Hermaphrodite Cannabis

By Dylan O.
What it is and How to identify it

While hermaphroditism is a naturally occurring anomaly and it poses no real threat from an eco-standpoint, it is an important factor to be aware of when it comes to cultivating cannabis. In this article, we will discuss what a hermaphrodite plant is, how to identify it, and the causes of this mysterious botanical anomaly.

Traits and Characteristics

The tell-tale sign of a hermaphrodite plant is the presence of both female and male reproductive organs on a single plant. While females have calyxes and pistils, and males have pollen sacs, hermaphrodites have both.

Calyxes are tear-shaped appendages on the female plant that produce thin white hairs called Pistils. These hairs will eventually erupt from the flowers and turn shades of amber, red, and brown as the plants mature. Pollen sacs are little orbital structures that can be found on the male plants. These small sacs contain pollen, and their sole purpose is to pollinate female plants in order to create offspring.

Hermaphrodites will exhibit both of these traits, and as such, will act as both a female and a male. This aspect of cannabis is a survival technique that females use when regularly exposed to stressful environmental conditions. Due to the stresses, the female develops male organs in order to secure its probability of successful reproduction.


Causes of Hermaphroditism

The primary influential factor in the development of hermaphroditism is stress. Within this facet of influence, are two types of stress: genetic and environmental.

When it comes to genetic causes, some strains are more susceptible to hermaphroditism than others. For example, Thai sativa is genetically more predisposed to hermaphroditism than other strains. Perhaps this genetic coding of sorts has to do with Thai sativa’s particular environment from which it originated. Which brings us to the second type of stress: environmental.

Environmental stresses are derived from the plant’s external environment. Such stressors include, but are not limited to:

  • Drastic changes in photoperiods
  • Unhealthy environmental conditions — too much heat, or too much cold.
  • Late Harvest
  • Mechanical stress - impaired roots, damaged branches, etc.
  • Inconsistent irrigation or hyper-irrigation
  • Over/under fertilization
  • Pests
  • Diseases
  • Pesticides and fungicides

Hermaphrodites can also manifest as the result of being harvested too late in the flowering phase. If a plant matures without being harvested for too long, it will potentially develop hermaphroditic traits in order to secure its chances of procreation.

Hermaphrodites and Marijuana Cultivation

Much like a male plant amidst a horde of lovely ladies, a hermaphrodite plant can compromise your entire harvest if left unidentified. This is, however, if you are growing with the intent of cultivating a product of exceptional quality with a high-yield. If you are growing marijuana with the purpose of genetic experimentation and cross-breeding, then these plants won’t pose as much of a threat to your harvest.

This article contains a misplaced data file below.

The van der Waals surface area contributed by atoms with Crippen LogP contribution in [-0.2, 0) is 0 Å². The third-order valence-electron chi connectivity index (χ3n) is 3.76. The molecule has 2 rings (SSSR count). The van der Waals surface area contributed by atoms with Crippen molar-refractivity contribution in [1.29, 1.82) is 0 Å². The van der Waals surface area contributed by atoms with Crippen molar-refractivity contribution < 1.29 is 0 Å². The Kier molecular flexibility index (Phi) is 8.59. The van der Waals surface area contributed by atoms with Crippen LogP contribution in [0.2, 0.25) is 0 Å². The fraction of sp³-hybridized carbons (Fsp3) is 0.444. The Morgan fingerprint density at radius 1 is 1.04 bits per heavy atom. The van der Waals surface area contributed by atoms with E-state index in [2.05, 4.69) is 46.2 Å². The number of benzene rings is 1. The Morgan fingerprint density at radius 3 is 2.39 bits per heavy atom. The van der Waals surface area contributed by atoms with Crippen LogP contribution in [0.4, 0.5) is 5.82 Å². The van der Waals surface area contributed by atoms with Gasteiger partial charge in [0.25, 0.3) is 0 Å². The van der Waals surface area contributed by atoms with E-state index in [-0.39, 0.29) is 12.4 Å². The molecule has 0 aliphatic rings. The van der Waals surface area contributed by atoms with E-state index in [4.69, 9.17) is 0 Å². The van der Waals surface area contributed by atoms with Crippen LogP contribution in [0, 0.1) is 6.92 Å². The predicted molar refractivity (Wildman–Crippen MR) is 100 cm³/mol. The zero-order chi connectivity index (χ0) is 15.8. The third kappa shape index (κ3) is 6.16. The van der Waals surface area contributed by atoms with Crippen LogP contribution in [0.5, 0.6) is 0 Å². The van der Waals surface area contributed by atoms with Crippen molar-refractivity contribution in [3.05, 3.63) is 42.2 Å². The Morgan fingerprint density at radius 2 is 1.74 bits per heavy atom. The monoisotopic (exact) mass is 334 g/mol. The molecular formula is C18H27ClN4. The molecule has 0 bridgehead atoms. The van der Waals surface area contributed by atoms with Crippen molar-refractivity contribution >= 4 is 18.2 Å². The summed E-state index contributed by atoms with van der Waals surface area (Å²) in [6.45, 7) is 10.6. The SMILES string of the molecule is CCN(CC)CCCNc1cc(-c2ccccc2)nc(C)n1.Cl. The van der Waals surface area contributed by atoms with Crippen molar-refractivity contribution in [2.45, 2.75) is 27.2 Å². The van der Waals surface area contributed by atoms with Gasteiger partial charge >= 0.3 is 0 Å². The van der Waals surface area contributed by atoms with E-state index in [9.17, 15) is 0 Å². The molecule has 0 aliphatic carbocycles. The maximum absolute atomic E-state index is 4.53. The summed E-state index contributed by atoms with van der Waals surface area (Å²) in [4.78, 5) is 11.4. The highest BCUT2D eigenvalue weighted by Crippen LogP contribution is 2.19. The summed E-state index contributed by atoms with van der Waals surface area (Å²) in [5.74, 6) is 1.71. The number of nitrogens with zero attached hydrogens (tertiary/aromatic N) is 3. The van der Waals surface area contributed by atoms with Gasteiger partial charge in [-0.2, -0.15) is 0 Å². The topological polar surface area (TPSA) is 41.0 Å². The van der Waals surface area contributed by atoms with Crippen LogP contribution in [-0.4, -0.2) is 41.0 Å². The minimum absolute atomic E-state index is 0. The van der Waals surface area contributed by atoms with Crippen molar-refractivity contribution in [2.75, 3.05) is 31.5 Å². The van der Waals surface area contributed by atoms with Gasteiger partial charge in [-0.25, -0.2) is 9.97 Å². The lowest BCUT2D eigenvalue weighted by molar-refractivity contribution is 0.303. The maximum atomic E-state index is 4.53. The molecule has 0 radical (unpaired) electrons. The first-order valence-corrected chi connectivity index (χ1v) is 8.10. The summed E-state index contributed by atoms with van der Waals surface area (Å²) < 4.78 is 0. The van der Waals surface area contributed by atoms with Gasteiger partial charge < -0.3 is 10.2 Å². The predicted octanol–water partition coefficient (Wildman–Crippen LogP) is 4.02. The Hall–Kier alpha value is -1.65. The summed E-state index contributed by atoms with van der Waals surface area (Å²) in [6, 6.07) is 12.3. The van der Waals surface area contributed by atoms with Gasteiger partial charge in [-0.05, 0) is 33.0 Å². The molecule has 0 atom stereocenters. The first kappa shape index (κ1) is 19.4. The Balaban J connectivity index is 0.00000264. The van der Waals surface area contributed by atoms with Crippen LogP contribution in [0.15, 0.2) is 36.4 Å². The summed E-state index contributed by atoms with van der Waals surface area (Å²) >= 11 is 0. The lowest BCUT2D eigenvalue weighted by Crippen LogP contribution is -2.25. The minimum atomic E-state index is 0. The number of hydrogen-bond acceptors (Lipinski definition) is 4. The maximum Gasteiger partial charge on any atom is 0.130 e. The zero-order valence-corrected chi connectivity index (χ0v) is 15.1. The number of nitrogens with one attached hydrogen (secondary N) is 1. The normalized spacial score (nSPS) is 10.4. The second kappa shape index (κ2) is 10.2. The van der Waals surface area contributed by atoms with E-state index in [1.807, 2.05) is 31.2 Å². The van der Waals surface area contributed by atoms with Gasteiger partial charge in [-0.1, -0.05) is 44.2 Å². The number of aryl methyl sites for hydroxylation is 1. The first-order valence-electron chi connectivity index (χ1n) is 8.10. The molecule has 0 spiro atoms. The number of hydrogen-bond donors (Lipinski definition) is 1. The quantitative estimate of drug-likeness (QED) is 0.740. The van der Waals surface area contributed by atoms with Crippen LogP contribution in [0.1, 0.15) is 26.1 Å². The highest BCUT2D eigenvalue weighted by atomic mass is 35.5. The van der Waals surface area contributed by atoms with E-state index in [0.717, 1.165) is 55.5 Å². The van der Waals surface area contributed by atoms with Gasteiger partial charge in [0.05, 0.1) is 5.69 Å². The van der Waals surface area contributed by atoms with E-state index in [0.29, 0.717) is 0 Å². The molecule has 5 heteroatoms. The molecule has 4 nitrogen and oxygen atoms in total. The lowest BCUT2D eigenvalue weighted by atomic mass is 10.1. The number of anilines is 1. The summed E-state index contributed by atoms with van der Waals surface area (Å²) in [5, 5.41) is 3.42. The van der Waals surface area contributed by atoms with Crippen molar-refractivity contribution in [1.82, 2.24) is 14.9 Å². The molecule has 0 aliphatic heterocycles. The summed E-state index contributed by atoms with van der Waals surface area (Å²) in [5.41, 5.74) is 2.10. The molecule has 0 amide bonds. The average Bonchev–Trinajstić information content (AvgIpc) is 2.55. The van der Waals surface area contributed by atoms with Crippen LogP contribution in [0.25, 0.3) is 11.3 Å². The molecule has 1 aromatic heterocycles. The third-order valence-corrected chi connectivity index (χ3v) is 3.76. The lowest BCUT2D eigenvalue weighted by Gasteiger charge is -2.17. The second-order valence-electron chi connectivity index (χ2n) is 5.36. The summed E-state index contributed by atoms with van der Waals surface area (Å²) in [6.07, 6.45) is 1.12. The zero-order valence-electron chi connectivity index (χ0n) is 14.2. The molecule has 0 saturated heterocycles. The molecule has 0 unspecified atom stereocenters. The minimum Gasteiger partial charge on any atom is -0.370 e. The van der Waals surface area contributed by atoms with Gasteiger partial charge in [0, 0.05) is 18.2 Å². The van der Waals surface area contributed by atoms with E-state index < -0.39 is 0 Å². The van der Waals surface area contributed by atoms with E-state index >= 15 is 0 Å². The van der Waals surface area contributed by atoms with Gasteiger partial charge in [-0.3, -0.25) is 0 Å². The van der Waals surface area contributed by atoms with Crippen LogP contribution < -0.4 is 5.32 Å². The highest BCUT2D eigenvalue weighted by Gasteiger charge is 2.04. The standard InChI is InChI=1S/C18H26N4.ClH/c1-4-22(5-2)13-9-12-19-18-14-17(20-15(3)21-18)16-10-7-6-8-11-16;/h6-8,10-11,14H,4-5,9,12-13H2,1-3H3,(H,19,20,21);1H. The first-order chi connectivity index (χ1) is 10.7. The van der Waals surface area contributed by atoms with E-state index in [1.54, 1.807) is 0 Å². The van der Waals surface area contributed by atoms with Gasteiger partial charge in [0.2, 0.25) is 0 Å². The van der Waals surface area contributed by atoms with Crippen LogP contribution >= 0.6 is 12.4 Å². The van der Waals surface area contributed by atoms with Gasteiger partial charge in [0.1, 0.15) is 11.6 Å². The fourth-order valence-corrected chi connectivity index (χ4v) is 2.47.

Since stress is the main ingredient in hermaphroditism, it is a good rule of thumb to nurture your plants and monitor them regularly to ensure a minimal-stress environment. Regardless of whether or not you are growing for yield or genetic experimentation, it is a useful skill that will make you a masterful cannabis cultivator in the end. Learning what it takes to make a thriving environment, as well as being able to adapt to the habits and conditions for optimal growth, are knowledgeable tools that will open you up to different realms within your potential as a grower.

If you are concerned with your ability to establish gender in your plants with regular seeds, then you can always invest in feminized seeds. Feminized seeds are engineered to produce only female plants that will ensure a highly-probable and bountiful harvest.

What to do if you find a hermaphrodite plant


As mentioned in the section above, it is of high importance that you identify hermaphrodite plants as early possible. If your plants begin to exude characteristics of hermaphroditism in the early stages of flowering, it is best to eliminate them from the grow space before they can pollinate the rest of the plants and yield hermaphroditic offspring.

Now, if this occurs near the final stages of the flowering phase, it is best to harvest whatever buds you can before removing the culprit from the grow space. Another technique that can be used if the symptoms are noticed rapidly, is removing the pollen sacs with a pair of sterilized tweezers and then spraying the plants with water. Water sterilizes the pollen and may assist with your plant’s continuation as a female, however, it is important that even after you spray the plants, they will still require your utmost attention and care.


What it all comes down to in the end, is learning how to appropriately monitor and manage your crop while simultaneously cultivating and maintaining a flourishing environment for your plants. It’s as simple as being genuinely present and invested in the well-being of your cannabis.

If you find a hermaphrodite in your crop, you will now be better equipped with the knowledge to effectively handle it with confidence.

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About the author: Dylan O.

Dylan O. is a freelance writer, musician, speaker, and spiritual healer. He has ample experience in the cannabis industry and is an advocate for the many healing properties of cannabis. He strives to educate others about cannabis and to assist in diminishing the stigmas that surround it with his sophisticated writing style and personal approach.